Chinese corner-cutting in the new global world

From James Palmer at Aeon:

In our apartment in central Beijing, we fight a daily rearguard action against entropy. The mirror on my wardrobe came off its hinges six months ago and is now propped up against the wall, one of many furnishing casualties. Each of our light fittings takes a different bulb, and a quarter of them are permanently broken. In the bedroom, the ceiling-high air-conditioning unit runs its moisture through a hole knocked in the wall, stuffed with an old cloth to avoid leakage, while the balcony door, its sealant rotted, has a towel handy to block the rain when it pours through. On the steps outside our door, I duck my head every day to avoid the thick tangle of hanging wires that brings power and the internet; when the wind is up, connections slow as cables swing.

The apartment is five years old. By Chinese standards, it’s far better than the average. Our toilet works, while in many of my friends’ houses, flushing the loo is a hydraulic operation akin to controlling the Nile floods. The sockets do not flash blue sparks when plugged in, and all but two work. None of the lightbulbs have ever exploded; and the mirror merely broke away, rather than falling spontaneously from the frame. The shower is not placed next to the apartment’s central wiring and protected by nothing more than rotting drywall. More.

Reality check: Let me say it again: globalization does not mean that North American standards will become general. If they did, we should all rejoice. In reality, standards will be averaged, whether on necessities of life, consumer goods, or civil liberties. If you stand to benefit, vote for globalization, If you don’t, hold out for a better offer.

Note: It’s hard to image but in the mid-nineteenth century, Timothy Eaton (1834-1907) revolutionized Canadian retailing with his slogan: Goods satisfactory or money refunded.

His store is now history but one could keep the flame alive. First, let’s all reduce our consumption of Twit rhetoric about pan-culturalism and globalization.

See also: First China, now Iran, for science fraud Of course, the Iranian problem is slightly different from the one we discussed with China because the papers bought in Iran may be better than the ones the students would have written. It’s the students that are fakes, not necessarily the data.

Survey results: Political correctness makes people stupid: Part II Maclean’s

  • Poverty – it’s the new Tang!

  • xavier

    Truth is subservient to the ideology. Tbus science doesn’t describe reality but serves the nomenklatura of the moment

  • Norman_In_New_York

    I won’t buy any imported Chinese food products.

    • The Deplorable Rosenmops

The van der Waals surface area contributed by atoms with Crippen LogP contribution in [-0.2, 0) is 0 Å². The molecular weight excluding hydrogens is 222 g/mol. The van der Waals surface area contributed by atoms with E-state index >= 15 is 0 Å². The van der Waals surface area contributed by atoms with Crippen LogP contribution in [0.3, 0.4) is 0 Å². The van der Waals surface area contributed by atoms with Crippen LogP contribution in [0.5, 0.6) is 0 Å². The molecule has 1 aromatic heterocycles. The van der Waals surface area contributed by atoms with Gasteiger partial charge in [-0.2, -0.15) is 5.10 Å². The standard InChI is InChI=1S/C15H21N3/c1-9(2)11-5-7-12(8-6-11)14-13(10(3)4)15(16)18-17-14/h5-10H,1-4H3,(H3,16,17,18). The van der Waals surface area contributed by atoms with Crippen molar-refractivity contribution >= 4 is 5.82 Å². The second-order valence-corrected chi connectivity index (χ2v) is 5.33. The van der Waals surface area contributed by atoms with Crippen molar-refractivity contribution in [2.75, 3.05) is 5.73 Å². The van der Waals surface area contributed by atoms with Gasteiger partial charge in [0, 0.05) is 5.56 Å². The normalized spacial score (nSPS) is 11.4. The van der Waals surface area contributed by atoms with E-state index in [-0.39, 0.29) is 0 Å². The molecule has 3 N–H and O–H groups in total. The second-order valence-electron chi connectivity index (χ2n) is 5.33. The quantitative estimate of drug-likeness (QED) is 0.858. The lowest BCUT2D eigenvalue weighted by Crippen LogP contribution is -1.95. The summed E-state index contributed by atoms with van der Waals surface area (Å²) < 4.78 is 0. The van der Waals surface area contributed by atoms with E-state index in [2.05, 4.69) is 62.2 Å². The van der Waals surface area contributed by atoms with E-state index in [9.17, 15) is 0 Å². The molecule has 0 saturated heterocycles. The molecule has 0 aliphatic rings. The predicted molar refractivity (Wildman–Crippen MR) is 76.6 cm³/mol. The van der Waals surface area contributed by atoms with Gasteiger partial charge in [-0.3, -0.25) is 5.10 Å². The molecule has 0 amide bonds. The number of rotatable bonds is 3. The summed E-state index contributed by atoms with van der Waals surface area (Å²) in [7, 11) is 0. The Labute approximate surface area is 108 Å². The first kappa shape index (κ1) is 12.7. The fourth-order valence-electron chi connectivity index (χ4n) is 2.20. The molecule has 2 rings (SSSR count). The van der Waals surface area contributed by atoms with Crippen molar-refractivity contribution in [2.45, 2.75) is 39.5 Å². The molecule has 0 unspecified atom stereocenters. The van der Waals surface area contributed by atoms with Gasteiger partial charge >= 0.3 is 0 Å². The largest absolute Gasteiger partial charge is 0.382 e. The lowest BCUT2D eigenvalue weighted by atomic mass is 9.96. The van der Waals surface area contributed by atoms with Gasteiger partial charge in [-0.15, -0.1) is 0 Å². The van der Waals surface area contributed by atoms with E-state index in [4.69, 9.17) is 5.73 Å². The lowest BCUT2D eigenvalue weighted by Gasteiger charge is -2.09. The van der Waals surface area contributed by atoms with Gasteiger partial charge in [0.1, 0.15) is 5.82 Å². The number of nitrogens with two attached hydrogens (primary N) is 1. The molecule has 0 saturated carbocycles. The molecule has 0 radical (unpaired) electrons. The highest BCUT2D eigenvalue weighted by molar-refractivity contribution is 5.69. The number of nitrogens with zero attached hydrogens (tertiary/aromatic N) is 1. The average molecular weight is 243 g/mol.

Sometimes it is hard to know when something contains ingredients imported from China.

      • ntt1

        exactly and most do.

  • The Deplorable Rosenmops

    I’ve always said that globalization won’t fix the 3rd world. It wlil cause the entire world to become 3rd world. There are a lot more of them than us.

  • caliroxanne

    And to think, China is now entering the civil aircraft manufacturing business to compete with Boeing and Airbus. As if Muslim terrorists weren’t bad enough, now we have to worry about Chinese planes, too. Also, Volvo is now making its cars in China.

    • canminuteman

      It’ll be interesting to see what happens to Volvos business. Part of the cache of owning a Volvo is having a car built by white people. What’s the point of owning a Volvo (or BMW or whatever) if it’s made in China.

      • caliroxanne

        Someone who knows the auto industry told me that many of the German cars are actually built by Turks since I guess it’s less expensive than employing Germans. Also, a large chunk of VW is owned by Qatar, and multiple Arab countries own a large part of Mercedes .

  • canminuteman

    I can’t imagine what it must be like to live in a country where absolutely everything is made in China and everyone you do business with is Chinese. It’s not surprising that just about anyone who can leave does leave.

  • I remember people telling me that buying more stuff from cheap-@$$ China would democratise it.


    • ntt1

      It has become a model fascistic state.

      • It has become a case of acceptably shoddy.

        • Slickfoot The Deplorable

          Chinese quality control is abysmal; two parts with the same stock number aren’t even the same weight.

          • Melamine was put in milk products for children because it mimicked protein when tested.

  • ntt1

    We are already enjoying third world quality when after market auto parts are installed in our cars,(“new” alternator/regulator every two years on my 10 year old ford truck) ,when a huge proportion of our pets are contracting cancer ,when our prescriptions are not working.
    All due to zero quality assurance on materials and massive outsourcing to chinese suppliers.
    There are quality problems with premixes, admixtures and integral parts in ALL “manufactured in America” consumer goods.